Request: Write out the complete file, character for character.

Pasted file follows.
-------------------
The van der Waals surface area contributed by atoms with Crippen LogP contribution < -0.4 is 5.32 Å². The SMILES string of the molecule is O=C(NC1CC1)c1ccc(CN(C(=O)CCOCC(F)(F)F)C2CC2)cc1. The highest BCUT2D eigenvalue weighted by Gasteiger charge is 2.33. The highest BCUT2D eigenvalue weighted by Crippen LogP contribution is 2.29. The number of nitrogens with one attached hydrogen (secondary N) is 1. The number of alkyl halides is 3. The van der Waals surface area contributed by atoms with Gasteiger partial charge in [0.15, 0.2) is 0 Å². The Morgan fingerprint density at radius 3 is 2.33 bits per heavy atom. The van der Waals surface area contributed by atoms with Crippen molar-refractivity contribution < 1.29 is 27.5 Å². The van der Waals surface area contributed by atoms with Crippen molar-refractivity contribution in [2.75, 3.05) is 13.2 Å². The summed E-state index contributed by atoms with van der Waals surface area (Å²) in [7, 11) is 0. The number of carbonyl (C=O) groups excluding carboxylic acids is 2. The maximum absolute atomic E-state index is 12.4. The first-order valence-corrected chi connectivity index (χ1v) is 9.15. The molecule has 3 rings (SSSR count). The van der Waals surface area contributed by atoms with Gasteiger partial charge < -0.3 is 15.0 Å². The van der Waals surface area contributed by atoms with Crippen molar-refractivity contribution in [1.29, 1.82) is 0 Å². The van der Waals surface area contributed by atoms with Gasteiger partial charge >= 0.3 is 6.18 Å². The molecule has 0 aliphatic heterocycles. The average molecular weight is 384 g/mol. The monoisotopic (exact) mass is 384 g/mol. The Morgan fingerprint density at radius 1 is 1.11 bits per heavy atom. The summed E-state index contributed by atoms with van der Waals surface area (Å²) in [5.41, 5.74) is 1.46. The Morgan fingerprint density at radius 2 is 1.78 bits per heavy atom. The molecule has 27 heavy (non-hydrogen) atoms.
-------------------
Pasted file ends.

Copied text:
The van der Waals surface area contributed by atoms with Crippen LogP contribution < -0.4 is 5.32 Å². The SMILES string of the molecule is O=C(NC1CC1)c1ccc(CN(C(=O)CCOCC(F)(F)F)C2CC2)cc1. The highest BCUT2D eigenvalue weighted by Gasteiger charge is 2.33. The highest BCUT2D eigenvalue weighted by Crippen LogP contribution is 2.29. The number of nitrogens with one attached hydrogen (secondary N) is 1. The number of alkyl halides is 3. The van der Waals surface area contributed by atoms with Gasteiger partial charge in [0.15, 0.2) is 0 Å². The Morgan fingerprint density at radius 3 is 2.33 bits per heavy atom. The van der Waals surface area contributed by atoms with Crippen molar-refractivity contribution < 1.29 is 27.5 Å². The van der Waals surface area contributed by atoms with Crippen molar-refractivity contribution in [2.75, 3.05) is 13.2 Å². The summed E-state index contributed by atoms with van der Waals surface area (Å²) in [7, 11) is 0. The number of carbonyl (C=O) groups excluding carboxylic acids is 2. The maximum absolute atomic E-state index is 12.4. The first-order valence-corrected chi connectivity index (χ1v) is 9.15. The molecule has 3 rings (SSSR count). The van der Waals surface area contributed by atoms with Gasteiger partial charge < -0.3 is 15.0 Å². The van der Waals surface area contributed by atoms with Crippen molar-refractivity contribution in [1.29, 1.82) is 0 Å². The van der Waals surface area contributed by atoms with Gasteiger partial charge >= 0.3 is 6.18 Å². The molecule has 0 aliphatic heterocycles. The average molecular weight is 384 g/mol. The monoisotopic (exact) mass is 384 g/mol. The Morgan fingerprint density at radius 1 is 1.11 bits per heavy atom. The summed E-state index contributed by atoms with van der Waals surface area (Å²) in [5.41, 5.74) is 1.46. The Morgan fingerprint density at radius 2 is 1.78 bits per heavy atom. The molecule has 27 heavy (non-hydrogen) atoms.